Saturday, September 17, 2011

Embracing Whimsy

Mark and I planned a trip with his parents to New England this summer.  Mark's parents had gone through a very difficult winter.  Mark's father had his second leg amputated this past winter.  He spent forty five days in the hospital for the surgery and recuperation.  Mark's mother spent many hours at the hospital and transporting his father to therapy after the surgery.  They both were in need of a vacation and some time to get away.  When we discussed the trip with them we talked about places we all wanted to see.  There were several different opinions and ideas of what to see and where to go.  One place we all agreed on wanting to see was Salem, Massachusetts.   Researching things to see in Salem we found many references to the horrific witch trials of the 1600's, the history of Nathaniel Hawthorne and his novel The House of the Seven Gables, and a statue to Elizabeth Montgomery and the television show Bewitched. 

The Bewitched Memorial was sponsored by the TVLand television network at a cost of $75,000.   Many residents of Salem were offended by the idea of honoring a fictitious witch character from television in a city infamous for putting to death innocent victims accused of witchcraft.   I can understand their feelings. 

''It's insensitive to what happened in 1692," said Jean Harrison, one of several Salem residents opposing the plan. ''She was a fictional witch, but the people who died were not witches."

Because of its history Salem holds a fascination.  I wanted to see the city, explore the streets where the horrific events happened much the same way I wanted to visit Auschwitz when I was in Poland.  Not to celebrate the events but to have a chance to experience the location where the historic events happened.   But I also wanted to see the Bewitched Memorial and celebrate something that was important to me growing up.  It was a difficult  to embrace whimsy in such a serious atmosphere.  However once I saw Elizabeth Montgomery's image as Samantha in the city square I was transported back to the 1960's.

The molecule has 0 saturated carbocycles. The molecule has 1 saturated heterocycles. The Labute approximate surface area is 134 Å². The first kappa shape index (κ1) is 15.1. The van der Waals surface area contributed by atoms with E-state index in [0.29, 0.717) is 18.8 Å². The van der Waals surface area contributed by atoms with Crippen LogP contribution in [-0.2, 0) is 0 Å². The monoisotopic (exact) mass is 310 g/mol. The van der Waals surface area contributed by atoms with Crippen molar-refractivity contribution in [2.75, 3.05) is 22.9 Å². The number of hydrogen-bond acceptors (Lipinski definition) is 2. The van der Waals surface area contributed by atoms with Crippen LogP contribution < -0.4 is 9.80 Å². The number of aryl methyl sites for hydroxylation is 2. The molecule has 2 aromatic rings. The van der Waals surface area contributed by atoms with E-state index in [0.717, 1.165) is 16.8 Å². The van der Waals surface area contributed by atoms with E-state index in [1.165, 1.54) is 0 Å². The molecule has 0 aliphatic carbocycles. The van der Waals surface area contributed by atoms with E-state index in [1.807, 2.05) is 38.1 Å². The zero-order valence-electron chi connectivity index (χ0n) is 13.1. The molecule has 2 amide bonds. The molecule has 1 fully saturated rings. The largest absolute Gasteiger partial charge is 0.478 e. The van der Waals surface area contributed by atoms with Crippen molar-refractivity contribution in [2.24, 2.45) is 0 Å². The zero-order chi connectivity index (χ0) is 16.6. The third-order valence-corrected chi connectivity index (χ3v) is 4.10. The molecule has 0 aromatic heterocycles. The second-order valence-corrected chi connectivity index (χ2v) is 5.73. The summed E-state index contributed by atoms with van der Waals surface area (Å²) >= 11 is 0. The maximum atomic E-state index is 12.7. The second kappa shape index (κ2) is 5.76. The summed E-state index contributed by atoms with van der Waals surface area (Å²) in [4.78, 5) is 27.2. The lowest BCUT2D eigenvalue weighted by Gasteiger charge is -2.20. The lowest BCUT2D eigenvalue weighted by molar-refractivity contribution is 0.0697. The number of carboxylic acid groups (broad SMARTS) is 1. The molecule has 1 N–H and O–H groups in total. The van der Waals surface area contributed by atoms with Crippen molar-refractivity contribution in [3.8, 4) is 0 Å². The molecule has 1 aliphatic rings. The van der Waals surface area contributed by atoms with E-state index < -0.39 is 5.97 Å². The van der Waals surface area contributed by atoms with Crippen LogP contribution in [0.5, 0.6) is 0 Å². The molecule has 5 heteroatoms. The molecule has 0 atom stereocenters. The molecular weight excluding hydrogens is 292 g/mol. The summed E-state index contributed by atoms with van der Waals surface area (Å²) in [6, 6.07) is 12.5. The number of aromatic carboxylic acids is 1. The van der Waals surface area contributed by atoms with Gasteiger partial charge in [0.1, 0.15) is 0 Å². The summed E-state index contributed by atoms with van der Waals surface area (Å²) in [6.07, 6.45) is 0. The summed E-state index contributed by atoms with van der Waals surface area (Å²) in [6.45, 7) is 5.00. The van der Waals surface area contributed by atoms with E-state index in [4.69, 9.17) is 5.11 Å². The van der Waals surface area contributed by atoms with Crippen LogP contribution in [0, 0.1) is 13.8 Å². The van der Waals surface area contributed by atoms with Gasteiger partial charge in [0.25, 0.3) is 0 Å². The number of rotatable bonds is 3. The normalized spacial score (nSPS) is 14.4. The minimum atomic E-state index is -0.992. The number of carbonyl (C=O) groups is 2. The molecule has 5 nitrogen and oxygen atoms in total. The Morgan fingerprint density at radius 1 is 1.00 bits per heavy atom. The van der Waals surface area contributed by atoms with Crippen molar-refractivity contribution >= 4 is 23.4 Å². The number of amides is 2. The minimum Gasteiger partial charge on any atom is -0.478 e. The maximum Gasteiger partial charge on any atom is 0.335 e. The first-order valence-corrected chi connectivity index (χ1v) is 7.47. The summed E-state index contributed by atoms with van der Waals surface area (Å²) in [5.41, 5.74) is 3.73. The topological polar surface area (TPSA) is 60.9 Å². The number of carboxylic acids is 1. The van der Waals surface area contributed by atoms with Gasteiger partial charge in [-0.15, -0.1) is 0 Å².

My mother belonged to our churches ladies home group.  They had weekly meetings every Thursday evening at our church.  My father was never one to "babysit" my sister and I.  He would be at home on Thursday nights but he was not watching the children.  So my mothers sister came over to our house on Thursday nights and sat with us.  We all watched Bewitched together every Thursday.  It came on after That Girl which was another show I loved.  As a little gay boy I watched That Girl each week with the fantasy that one day I would grow up like Ann Marie, move to New York, become an actor, and meet Don Hollinger.    My father and my aunt thought I had a crush on Marlo Thomas and never realized I wanted to be Marlo Thomas.  And then Bewitched came on.  Here was a show with so many hidden meanings and secrets for me.  Samantha had to hide her true self from the world.  She was not allowed to openly admit that she had a secret.   She had a wonderful flamboyant Uncle Arthur who snarled sarcasm and swished around the house and then disappear if anyone threatened him.   How wonderful to be able disappear when you felt threatened that someone would figure out your secret.  I am sure I did not understand all of this at that age, but in hindsight its obvious to me now that there was a connection I was unaware of at the time.  Now knowing that Bewitched was one of the gayest shows ever on TV it all makes sense.  Uncle Arthur was played by Paul Lynde who was gay.  Endora was played by Agnes Moorehead who was a lesbian.   And even the second Darren, Dick Sargent,  was played by a gay man.

So please excuse me.  I understand and appreciate the terrible things that happened historically at Salem.  But I also understand it meant something to me to see a memorial to Samantha and Elizabeth Montgomery.  Allow me to embrace a memory and some whimsy from the past for a few moments. 

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